Fans of Daniel Craig can get two scoops of the actor this week in theaters -- in both kid-friendly and decidedly adult form. Craig is the man behind Sakharine in "The Adventures of Tintin" and a crusading Swedish magazine reporter in "The Girl With the Dragon Tattoo." After that, though, you'll have to wait until fall 2012 for "Skyfall," his next iteration as James Bond.
We caught up with Craig on a break from filming "Skyfall" in early December in London, where he had gathered with "Dragon Tattoo" cast and director David Fincher to talk about the film.
In “Dragon Tattoo,” Craig’s Mikael Blomkvist is a journalist fallen from grace due to a libel court case. His life is profoundly affected when he meets Goth über-hacker Lisbeth Salander (Rooney Mara), who attempts to disguise her inner pain via blunt manners, facial piercings and elaborate body tattoos.
Phantasmagoric, “Matrix" meets H.R. Giger style of opening credits (by Tim Miller’s Blur, of Venice) kick off “Dragon Tattoo” as Karen O belts out a new arrangement of Led Zeppelin’s “Immigrant Song.” “Fincher does that kind of sinister stuff incredibly well, huh?" says Craig, 43, suave in a dark blue navy style sweater and trousers. "Those opening credits definitely give us food for thought in terms of the next Bond.”
The intense British actor has read the Stieg Larsson books thoroughly. Larsson was a politically active, left-wing Swedish journalist, who died just before his Millennium Trilogy was published, starting with “The Girl With the Dragon Tattoo.”
Q: What captivated you the most about Stieg Larsson’s novels?
DC: I think the essential themes of the books have to do with the politics of sexuality. The main protagonist, Lisbeth Salander, has been beaten down all her life. Still she manages somehow to survive, succeed and even flourish. Lisbeth has a true sense of injustice in the world. Not just for herself, but for other people, too. The man I play in the movie, Mikael Blomkvist, is a true kindred spirit, as he understands injustice and wants to get to the truth of it, just like Lisbeth. Blomkvist and Salander come together at a certain point, and have this turbulent relationship, which is complex, interesting, sexy and funny. The elements of that relationship are featured prominently in the book, and also in our movie.
Q: Why do you think David Fincher and Sony Pictures decided to go forward and re-adapt Stieg Larsson’s trilogy so soon after the original Scandinavian adaptations, which were released only a few years ago?
DC: Because the books are just plain good old storytelling, that’s why. The books are extremely popular globally, and hopefully with this movie they’ll be even more widely read. This was a chance for us to gather a massive talent pool together, and create something very much for the adult market, and yet something that works for the mass appeal market as well. I, for one, was very excited about the idea.
Q: David Fincher is one of those quintessential cinematic masters, with his own unique style, and yet he evokes the feel of perfectionists like Stanley Kubrick. Was the sheer level of craft the main reason you wanted to be in this movie, and work with Fincher?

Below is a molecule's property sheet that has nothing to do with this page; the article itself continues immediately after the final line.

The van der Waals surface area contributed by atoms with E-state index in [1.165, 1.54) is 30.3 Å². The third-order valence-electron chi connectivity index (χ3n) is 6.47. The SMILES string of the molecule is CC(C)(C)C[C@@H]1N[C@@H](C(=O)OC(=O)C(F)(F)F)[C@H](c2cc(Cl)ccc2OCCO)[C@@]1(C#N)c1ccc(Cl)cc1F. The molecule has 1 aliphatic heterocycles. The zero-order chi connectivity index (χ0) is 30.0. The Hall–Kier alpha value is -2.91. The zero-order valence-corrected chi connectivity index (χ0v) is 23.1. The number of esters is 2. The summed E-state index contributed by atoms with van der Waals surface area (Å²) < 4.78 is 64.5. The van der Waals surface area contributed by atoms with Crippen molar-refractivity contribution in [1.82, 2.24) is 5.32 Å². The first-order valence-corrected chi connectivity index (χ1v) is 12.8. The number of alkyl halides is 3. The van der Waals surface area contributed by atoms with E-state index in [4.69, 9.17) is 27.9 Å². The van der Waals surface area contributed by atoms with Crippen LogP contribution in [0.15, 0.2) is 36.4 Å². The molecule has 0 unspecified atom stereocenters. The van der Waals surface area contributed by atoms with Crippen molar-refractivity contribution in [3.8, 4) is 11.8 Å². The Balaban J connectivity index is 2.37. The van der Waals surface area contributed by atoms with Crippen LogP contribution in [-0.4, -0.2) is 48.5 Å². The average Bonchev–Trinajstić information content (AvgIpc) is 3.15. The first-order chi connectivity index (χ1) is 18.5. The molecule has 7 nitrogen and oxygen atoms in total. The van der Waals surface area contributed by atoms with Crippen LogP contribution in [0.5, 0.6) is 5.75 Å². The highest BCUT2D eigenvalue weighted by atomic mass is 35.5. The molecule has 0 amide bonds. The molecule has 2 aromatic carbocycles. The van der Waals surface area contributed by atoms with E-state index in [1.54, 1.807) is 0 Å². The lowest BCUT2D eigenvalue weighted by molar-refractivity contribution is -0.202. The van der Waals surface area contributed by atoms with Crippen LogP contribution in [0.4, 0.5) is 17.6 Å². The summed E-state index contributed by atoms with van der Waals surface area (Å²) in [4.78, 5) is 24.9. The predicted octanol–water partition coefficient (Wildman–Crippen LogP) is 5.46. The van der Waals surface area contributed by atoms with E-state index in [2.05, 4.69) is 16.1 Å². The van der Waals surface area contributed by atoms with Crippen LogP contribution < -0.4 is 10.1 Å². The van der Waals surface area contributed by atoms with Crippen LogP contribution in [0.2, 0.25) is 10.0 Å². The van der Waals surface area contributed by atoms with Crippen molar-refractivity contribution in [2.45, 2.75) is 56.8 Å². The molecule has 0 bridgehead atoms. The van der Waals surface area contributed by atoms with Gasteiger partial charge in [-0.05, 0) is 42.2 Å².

DC: I think David has many similarities with Stanley Kubrick. He’s also clearly been inspired by Alfred Hitchcock, particularly in how he handles dialogue. Fincher’s defining himself as a director, he’s matured a lot in the past 20 years, if you look at the movies he’s done. His movies were always good in my opinion, but his craft has just gotten better over the years, especially the recent ones. I’m a big fan of his, so when they asked me to be involved, it was an easy question to answer. Yes! I’ve wanted to work with David Fincher for a long time.
Q: I understand that the arctic climate wasn’t always kind to you, the rest of the cast or the crew while making “The Girl With the Dragon Tattoo” in Sweden. Clearly, David Fincher and the studio thought that you really couldn’t stage this kind of Nordic ambience anywhere else, am I right?
DC: Sure, we all froze our [butts] off. There’s an incredibly rich culture of storytelling in northern Europe, because it’s very dark there a lot of the year. You’ve got to have something to do, while the lights are out. Telling ghost stories and stories about murder and danger are good ways of keeping yourself entertained. That’s been done in northern Europe and the Nordic countries for thousands of years. Being there and filming “The Girl With the Dragon Tattoo” in Sweden was incredibly important for us all – for the reasons of light, the cold and the general atmosphere. There was absolutely no point of uprooting this story and shooting it somewhere else. It just had to be Sweden, it had to be Stockholm.
Q: Since you’re in London, shooting “Skyfall” -– and even looking like 007 right now -– do you still feel as good about the upcoming Bond movie as you did before the shoot?
DC: Oh yes. It’s a great, fantastic script, and we’re making a very good Bond movie. It’s going to be very special and different, but it’s still very much tied to Bonds of old. I’ve said it over and over again, but I’m very excited about “Skyfall,” and Sam’s [Mendes, the director] doing a wonderful job.
'Girl With the Dragon Tattoo' is cool and crafted, critics say
Movie review: 'The Girl With the Dragon Tattoo' is too frigid
Box Office: 'Girl With the Dragon Tattoo' has aggressive launch
-- Juhani Nurmi in London
Photo: Rooney Mara and Daniel Craig in "The Girl With the Dragon Tattoo." Credit: Merrick Morton/Columbia TriStar